the Academy Act, it was advised for schools to become academies. Academies
often perform better and it is appealing in regards to having control of
budgeting and curriculum. By allowing all schools to, in effect, to become an
academy, if desired, also reduces stigma or sense of inequality for those
schools that were taken over due to failure.

The Academies Act also covers
and allows for the set-up of Free Schools. Free schools aim to provide a specific/
more focused or adapt type of education in an area where there is more need or
demand for it. Anyone is able to apply to open a free school whether it is
parents, private schools, charities etc. Free schools must undergo OFSTED
inspections and are not allowed to accept students or deny students access to
the school on the basis of academic ability.

The Academies Act 2010 brought
about new types of schools, UTC’s (university technical college) for pupils age
14-19. These offer more specialised courses and lessons and are supported by businesses
or employers in certain fields of work to enable young people to acquire skills
they will be able to utilise in a more specific workplace in the future.
Elstree UTC for example teaches subjects such as Drama, Film Studies and
Creative Technology. Courses will revolve around being work based and Technical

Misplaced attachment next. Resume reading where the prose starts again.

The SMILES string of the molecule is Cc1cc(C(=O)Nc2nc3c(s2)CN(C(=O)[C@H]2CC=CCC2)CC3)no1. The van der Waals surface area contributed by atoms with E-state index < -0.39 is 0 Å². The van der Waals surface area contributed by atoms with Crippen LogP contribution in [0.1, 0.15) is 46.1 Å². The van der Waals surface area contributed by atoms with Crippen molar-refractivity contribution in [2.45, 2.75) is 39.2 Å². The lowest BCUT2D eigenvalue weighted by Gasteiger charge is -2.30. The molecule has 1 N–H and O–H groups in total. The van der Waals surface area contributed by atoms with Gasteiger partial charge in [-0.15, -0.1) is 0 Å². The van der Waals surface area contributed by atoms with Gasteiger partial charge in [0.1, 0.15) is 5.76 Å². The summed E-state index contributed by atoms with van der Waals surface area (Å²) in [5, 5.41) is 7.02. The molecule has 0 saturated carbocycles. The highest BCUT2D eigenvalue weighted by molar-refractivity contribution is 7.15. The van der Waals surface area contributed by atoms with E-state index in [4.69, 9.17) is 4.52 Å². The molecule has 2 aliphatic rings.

schools will also have academic lessons taught (core subjects).

Maintained schools are not part
of the Academy Act but it is maintained schools that are failing that will be turned
into academies. Maintained schools are ones that are funded by the local
education authorities. There are 4 types of maintained schools and a difference
between them would be the admission policies. For example, a Jewish school, which
would be a VA or VC school, would consider attendance to synagogue when reviewing
a student.

Through the introduction of
these new types of schools it is arguable that there is a higher level of
competition between schools in regards to student performance and grades. In
addition to this there is also more choice within the education system for
students and parents to be able to ensure they attend a school best suited to
their educational needs and to go to a school that will best support the holistic
development of the student.

Ball (2011) argues free
schools and academies have resulted in the reduced duties and responsibilities of
local authorities in regards to education and increased fragmentation, which
according to Ball, has arguably caused injustice in opportunities (Webb et al.,
n.d.).

According to the DoE (department
of education) nearly 2,000 sponsored academies have opened since 2010 (Gov.uk,
2017). A national provision in relation to the Academies Act 2010 and education
would be work placements for students age 16-19 as an example (Gov.uk, 2017). Work
experience allows pupils to gain an insight into certain jobs that are
available whilst allowing them to potentially gain new life skills.

The positives of becoming an
academy, some of which have previously been mentioned above, include more
freedom and independence. Academies do not need to depend upon the local authority
for the education and resources provided in the school as this will become the
schools responsibility.